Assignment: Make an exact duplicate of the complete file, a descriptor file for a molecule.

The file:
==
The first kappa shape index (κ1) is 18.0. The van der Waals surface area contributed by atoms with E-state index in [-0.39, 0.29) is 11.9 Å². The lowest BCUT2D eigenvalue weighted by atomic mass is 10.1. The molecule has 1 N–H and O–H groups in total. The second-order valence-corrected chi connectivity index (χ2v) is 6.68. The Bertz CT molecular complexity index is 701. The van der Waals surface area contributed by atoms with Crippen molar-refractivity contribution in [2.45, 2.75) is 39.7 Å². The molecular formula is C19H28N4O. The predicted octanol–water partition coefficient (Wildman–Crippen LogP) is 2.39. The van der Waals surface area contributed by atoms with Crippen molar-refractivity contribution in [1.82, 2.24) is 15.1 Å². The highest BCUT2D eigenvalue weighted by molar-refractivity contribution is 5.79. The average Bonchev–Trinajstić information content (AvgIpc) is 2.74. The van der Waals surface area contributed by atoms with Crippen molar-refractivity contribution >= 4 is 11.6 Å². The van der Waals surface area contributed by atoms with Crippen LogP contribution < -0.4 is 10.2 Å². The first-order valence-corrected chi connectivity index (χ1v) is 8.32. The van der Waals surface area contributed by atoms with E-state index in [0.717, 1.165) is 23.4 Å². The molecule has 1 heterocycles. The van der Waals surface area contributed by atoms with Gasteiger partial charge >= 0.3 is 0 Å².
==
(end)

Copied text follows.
The first kappa shape index (κ1) is 18.0. The van der Waals surface area contributed by atoms with E-state index in [-0.39, 0.29) is 11.9 Å². The lowest BCUT2D eigenvalue weighted by atomic mass is 10.1. The molecule has 1 N–H and O–H groups in total. The second-order valence-corrected chi connectivity index (χ2v) is 6.68. The Bertz CT molecular complexity index is 701. The van der Waals surface area contributed by atoms with Crippen molar-refractivity contribution in [2.45, 2.75) is 39.7 Å². The molecular formula is C19H28N4O. The predicted octanol–water partition coefficient (Wildman–Crippen LogP) is 2.39. The van der Waals surface area contributed by atoms with Crippen molar-refractivity contribution in [1.82, 2.24) is 15.1 Å². The highest BCUT2D eigenvalue weighted by molar-refractivity contribution is 5.79. The average Bonchev–Trinajstić information content (AvgIpc) is 2.74. The van der Waals surface area contributed by atoms with Crippen molar-refractivity contribution >= 4 is 11.6 Å². The van der Waals surface area contributed by atoms with Crippen LogP contribution < -0.4 is 10.2 Å². The first-order valence-corrected chi connectivity index (χ1v) is 8.32. The van der Waals surface area contributed by atoms with E-state index in [0.717, 1.165) is 23.4 Å². The molecule has 1 heterocycles. The van der Waals surface area contributed by atoms with Gasteiger partial charge >= 0.3 is 0 Å².